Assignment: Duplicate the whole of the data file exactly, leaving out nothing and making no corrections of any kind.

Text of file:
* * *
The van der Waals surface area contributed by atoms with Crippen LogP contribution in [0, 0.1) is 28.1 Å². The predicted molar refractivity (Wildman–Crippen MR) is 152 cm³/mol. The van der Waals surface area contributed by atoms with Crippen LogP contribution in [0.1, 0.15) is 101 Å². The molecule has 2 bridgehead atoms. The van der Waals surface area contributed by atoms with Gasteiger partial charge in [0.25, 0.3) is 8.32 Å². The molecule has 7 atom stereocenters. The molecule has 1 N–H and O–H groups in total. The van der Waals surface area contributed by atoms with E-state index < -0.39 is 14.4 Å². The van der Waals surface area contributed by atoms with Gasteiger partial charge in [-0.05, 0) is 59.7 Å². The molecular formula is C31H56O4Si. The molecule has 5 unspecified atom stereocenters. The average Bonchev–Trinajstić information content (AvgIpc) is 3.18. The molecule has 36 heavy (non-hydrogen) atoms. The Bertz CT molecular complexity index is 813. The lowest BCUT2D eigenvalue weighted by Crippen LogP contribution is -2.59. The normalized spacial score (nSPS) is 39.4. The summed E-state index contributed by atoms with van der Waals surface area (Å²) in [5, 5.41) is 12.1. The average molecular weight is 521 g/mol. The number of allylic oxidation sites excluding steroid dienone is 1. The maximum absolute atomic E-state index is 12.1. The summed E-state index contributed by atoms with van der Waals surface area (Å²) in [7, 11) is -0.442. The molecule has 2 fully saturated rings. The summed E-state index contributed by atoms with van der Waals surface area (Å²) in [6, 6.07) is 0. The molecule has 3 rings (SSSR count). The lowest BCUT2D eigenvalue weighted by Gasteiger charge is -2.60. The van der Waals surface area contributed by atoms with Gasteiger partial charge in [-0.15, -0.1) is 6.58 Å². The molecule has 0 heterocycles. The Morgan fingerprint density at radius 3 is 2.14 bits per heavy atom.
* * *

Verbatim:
The van der Waals surface area contributed by atoms with Crippen LogP contribution in [0, 0.1) is 28.1 Å². The predicted molar refractivity (Wildman–Crippen MR) is 152 cm³/mol. The van der Waals surface area contributed by atoms with Crippen LogP contribution in [0.1, 0.15) is 101 Å². The molecule has 2 bridgehead atoms. The van der Waals surface area contributed by atoms with Gasteiger partial charge in [0.25, 0.3) is 8.32 Å². The molecule has 7 atom stereocenters. The molecule has 1 N–H and O–H groups in total. The van der Waals surface area contributed by atoms with E-state index < -0.39 is 14.4 Å². The van der Waals surface area contributed by atoms with Gasteiger partial charge in [-0.05, 0) is 59.7 Å². The molecular formula is C31H56O4Si. The molecule has 5 unspecified atom stereocenters. The average Bonchev–Trinajstić information content (AvgIpc) is 3.18. The molecule has 36 heavy (non-hydrogen) atoms. The Bertz CT molecular complexity index is 813. The lowest BCUT2D eigenvalue weighted by Crippen LogP contribution is -2.59. The normalized spacial score (nSPS) is 39.4. The summed E-state index contributed by atoms with van der Waals surface area (Å²) in [5, 5.41) is 12.1. The average molecular weight is 521 g/mol. The number of allylic oxidation sites excluding steroid dienone is 1. The maximum absolute atomic E-state index is 12.1. The summed E-state index contributed by atoms with van der Waals surface area (Å²) in [7, 11) is -0.442. The molecule has 2 fully saturated rings. The summed E-state index contributed by atoms with van der Waals surface area (Å²) in [6, 6.07) is 0. The molecule has 3 rings (SSSR count). The lowest BCUT2D eigenvalue weighted by Gasteiger charge is -2.60. The van der Waals surface area contributed by atoms with Gasteiger partial charge in [-0.15, -0.1) is 6.58 Å². The molecule has 0 heterocycles. The Morgan fingerprint density at radius 3 is 2.14 bits per heavy atom.